Think about the most powerful messages you’ve ever heard. Picture the most life-changing piece of advice passed down from a mentor, the most stirring call to action in a stump speech, or the stickiest slogan ever splashed across a commercial.
We’ve all been advised to “not judge a book by its cover,” to “not count your chickens before they hatch,” and that “Rome wasn’t built in a day.” My personal favorite piece of received wisdom, essentially a piece of meta-advice, is “all advice is autobiographical.”
Maybe for you what comes to mind is something political, like Patrick Henry’s revolutionary “Give me liberty, or give me death!” or more recently, Barack Obama’s “Yes We Can.” In the halls of great marketing, you might remember Apple’s “Think Different,” Nike’s “Just Do It,” or Disney’s “The Happiest Place on Earth.”
Now think for a second about the other few thousand messages you heard in the past 24 hours –things told to you, like ads, warnings, instructions, or even things you’ve sought out, like articles, social media posts, or stories. How many of them do you actually remember? How many of the things that you’ve said do other people remember? Do they actually even hear what you’re saying?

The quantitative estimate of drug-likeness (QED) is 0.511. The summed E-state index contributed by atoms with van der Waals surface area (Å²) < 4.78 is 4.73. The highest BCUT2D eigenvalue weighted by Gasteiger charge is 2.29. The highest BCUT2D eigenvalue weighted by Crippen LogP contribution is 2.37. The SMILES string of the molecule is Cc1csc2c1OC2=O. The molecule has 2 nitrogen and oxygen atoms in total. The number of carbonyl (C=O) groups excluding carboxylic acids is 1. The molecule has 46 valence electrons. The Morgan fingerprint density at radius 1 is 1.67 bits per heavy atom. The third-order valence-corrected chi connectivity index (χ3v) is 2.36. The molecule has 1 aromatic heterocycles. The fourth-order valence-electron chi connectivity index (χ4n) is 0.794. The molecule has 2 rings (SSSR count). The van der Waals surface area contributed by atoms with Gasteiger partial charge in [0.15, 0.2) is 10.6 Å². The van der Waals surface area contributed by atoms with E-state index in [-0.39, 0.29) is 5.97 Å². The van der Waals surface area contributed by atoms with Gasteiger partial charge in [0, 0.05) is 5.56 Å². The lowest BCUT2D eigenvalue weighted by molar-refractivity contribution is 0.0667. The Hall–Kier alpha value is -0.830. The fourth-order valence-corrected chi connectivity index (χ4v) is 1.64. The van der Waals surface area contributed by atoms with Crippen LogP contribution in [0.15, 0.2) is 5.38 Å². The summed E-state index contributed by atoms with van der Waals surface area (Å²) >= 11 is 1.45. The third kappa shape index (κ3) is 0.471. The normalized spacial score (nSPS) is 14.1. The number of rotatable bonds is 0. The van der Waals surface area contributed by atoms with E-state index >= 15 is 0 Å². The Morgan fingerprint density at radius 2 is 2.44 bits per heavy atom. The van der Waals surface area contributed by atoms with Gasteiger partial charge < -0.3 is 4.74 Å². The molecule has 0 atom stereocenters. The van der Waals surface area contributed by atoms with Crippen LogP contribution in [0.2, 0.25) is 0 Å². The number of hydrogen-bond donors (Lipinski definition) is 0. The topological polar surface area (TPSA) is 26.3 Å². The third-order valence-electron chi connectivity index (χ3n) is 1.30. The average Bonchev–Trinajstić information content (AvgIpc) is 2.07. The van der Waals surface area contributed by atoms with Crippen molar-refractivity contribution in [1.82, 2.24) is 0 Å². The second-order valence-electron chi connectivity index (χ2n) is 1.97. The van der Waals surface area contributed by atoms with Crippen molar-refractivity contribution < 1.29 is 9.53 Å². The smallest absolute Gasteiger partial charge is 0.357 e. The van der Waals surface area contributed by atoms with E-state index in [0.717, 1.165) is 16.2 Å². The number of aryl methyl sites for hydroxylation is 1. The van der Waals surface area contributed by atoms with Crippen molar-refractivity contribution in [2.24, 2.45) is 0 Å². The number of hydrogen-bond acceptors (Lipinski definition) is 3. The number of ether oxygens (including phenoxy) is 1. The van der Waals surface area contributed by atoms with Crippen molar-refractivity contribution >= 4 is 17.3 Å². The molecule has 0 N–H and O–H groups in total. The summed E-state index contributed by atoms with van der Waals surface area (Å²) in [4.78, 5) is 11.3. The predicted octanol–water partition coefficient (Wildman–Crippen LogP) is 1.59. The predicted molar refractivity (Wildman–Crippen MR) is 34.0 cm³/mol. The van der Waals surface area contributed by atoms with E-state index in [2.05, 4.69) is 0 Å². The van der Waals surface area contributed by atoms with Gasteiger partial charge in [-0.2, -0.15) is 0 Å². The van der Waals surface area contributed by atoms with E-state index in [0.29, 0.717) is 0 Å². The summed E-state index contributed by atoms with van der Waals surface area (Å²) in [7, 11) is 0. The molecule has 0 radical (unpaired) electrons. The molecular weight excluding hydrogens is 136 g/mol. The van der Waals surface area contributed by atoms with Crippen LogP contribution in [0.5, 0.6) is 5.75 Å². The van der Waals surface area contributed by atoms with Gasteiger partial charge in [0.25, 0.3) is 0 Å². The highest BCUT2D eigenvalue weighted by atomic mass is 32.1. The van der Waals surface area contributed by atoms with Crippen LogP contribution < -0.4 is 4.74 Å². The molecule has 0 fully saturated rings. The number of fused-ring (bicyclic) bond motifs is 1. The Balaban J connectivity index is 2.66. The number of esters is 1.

Regardless if these messages are trying to get your dollars, your votes, or just your thoughts, the most effective messages all share one thing. They are simple.
Simple ideas stick. Simple messages win.
Coming in Fall 2023 from Berrett-Koehler Publishers, Simply Put: Why Clear Messages Win — and How to Design Them is an instruction manual for helping us get simple. Pre-orders are available soon, sign up below to learn more and to start your journey to actually getting heard.
My name is Ben Guttmann, and I started a marketing agency out of an old professor's basement in 2011, working with the local ice cream shop and camera repair store, and grew it to a multi-million dollar company working with some of the biggest brands in the world. After ten years, we sold our agency in 2021.
Now I write, teach marketing at the City University of New York, serve on a few boards, and periodically consult with a handful of start-ups, thought leaders, and other clients.